In addition to being America’s self-anointed nutrition czar, Marion Nestle is our benevolent organic overlord. On her blog (titled, without a hint of authoritarian irony, “What To Eat”), Nestle complained bitterly this morning about the U.S. Department of Agriculture’s plan to let some seafood producers label their catch as “organic.” And along with other acolytes in the all-organic Church of Whole Foods, she misses the boat completely.
Here’s Marion:

[O]rganic rules are supposed to be about the conditions of production. Since when is ocean water organic? … The producers of farmed fish are desperate to be able to market them as organic. So isn’t this move more about marketing than about producing fish sustainably and healthfully?

"Since when is ocean water organic?" Good question. Here’s a better one: Since when is farm soil organic? Or the rain that falls on it?
Nestle’s organic whine reminds us of a similar one from six years ago, which had organic-only food maven Joan Dye Gussow actually complaining to the San Francisco Chronicle when large companies began converting the masses to organic living. “This isn’t what we meant,” carped Gussow in 2002. “When we said organic we meant local. We meant healthful. We meant being true to the ecologies of regions. We meant mutually respectful growers and eaters. We meant social justice and equality.”
Alas, when the USDA said “organic,” it meant marketing. (The USDA website notes that it “makes no claim that organically produced food is safer or more nutritious than conventionally produced food.”)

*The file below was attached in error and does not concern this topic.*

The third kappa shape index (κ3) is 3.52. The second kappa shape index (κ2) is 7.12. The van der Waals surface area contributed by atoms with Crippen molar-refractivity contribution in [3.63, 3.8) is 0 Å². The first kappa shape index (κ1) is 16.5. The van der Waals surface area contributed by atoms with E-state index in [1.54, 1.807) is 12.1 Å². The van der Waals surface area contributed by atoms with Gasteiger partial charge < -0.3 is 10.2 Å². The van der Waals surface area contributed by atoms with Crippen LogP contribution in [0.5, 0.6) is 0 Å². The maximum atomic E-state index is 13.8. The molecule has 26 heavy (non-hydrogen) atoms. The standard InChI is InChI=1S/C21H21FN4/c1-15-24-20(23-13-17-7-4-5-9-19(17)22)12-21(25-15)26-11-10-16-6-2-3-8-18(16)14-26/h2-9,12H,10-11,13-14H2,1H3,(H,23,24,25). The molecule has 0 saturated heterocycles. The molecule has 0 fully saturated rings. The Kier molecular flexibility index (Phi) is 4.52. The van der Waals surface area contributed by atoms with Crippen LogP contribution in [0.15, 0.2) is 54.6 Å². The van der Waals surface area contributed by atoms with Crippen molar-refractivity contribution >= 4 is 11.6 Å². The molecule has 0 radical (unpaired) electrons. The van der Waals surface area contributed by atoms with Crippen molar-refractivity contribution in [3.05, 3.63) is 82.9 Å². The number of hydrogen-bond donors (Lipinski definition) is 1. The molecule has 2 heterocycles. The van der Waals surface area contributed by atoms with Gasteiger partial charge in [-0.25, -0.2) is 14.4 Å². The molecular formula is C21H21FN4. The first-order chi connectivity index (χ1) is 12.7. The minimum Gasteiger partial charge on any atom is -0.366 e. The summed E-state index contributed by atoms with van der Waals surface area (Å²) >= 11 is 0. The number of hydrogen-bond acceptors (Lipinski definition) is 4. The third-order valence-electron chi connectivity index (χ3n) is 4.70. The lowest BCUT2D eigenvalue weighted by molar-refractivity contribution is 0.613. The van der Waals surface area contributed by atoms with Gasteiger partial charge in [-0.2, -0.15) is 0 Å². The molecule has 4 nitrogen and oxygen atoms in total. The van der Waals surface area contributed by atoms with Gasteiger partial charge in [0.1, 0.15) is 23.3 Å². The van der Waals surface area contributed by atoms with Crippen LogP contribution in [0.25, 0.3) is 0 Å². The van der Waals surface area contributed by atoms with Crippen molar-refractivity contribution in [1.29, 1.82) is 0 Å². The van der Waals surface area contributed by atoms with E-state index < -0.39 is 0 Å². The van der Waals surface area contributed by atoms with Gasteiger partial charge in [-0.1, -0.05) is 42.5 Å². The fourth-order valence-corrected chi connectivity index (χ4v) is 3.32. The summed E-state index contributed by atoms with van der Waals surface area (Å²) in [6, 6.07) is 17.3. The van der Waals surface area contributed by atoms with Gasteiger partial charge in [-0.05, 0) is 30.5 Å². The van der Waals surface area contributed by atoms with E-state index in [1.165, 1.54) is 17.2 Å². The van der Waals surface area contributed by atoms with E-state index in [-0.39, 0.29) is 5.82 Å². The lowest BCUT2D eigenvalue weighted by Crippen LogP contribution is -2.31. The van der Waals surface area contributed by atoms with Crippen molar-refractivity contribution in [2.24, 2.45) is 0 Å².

This morning The Washington Postreinforced this basic truth, noting that the National Organic Program — the government department that deals with administering organic standards — is part of the USDA’s Agricultural Marketing Service:

The marketing service “doesn’t deal with nutrition or food safety,” said [USDA] spokeswoman Joan Shaffer. “When you buy a steak that’s labeled choice or prime, that’s us. Is it healthy? Is it safe? That’s dealt with somewhere else.”

Consumers Union, the increasingly activist-leaning organization that publishes Consumer Reports magazine, should take note. The group told The Miami Herald yesterday that there are some foods whose organic versions we should all buy “as often as possible.” Particularly jarring is Consumers Union’s continued insistence that organic beef is less likely than other meat to harbor mad cow disease. (It isn’t, of course.)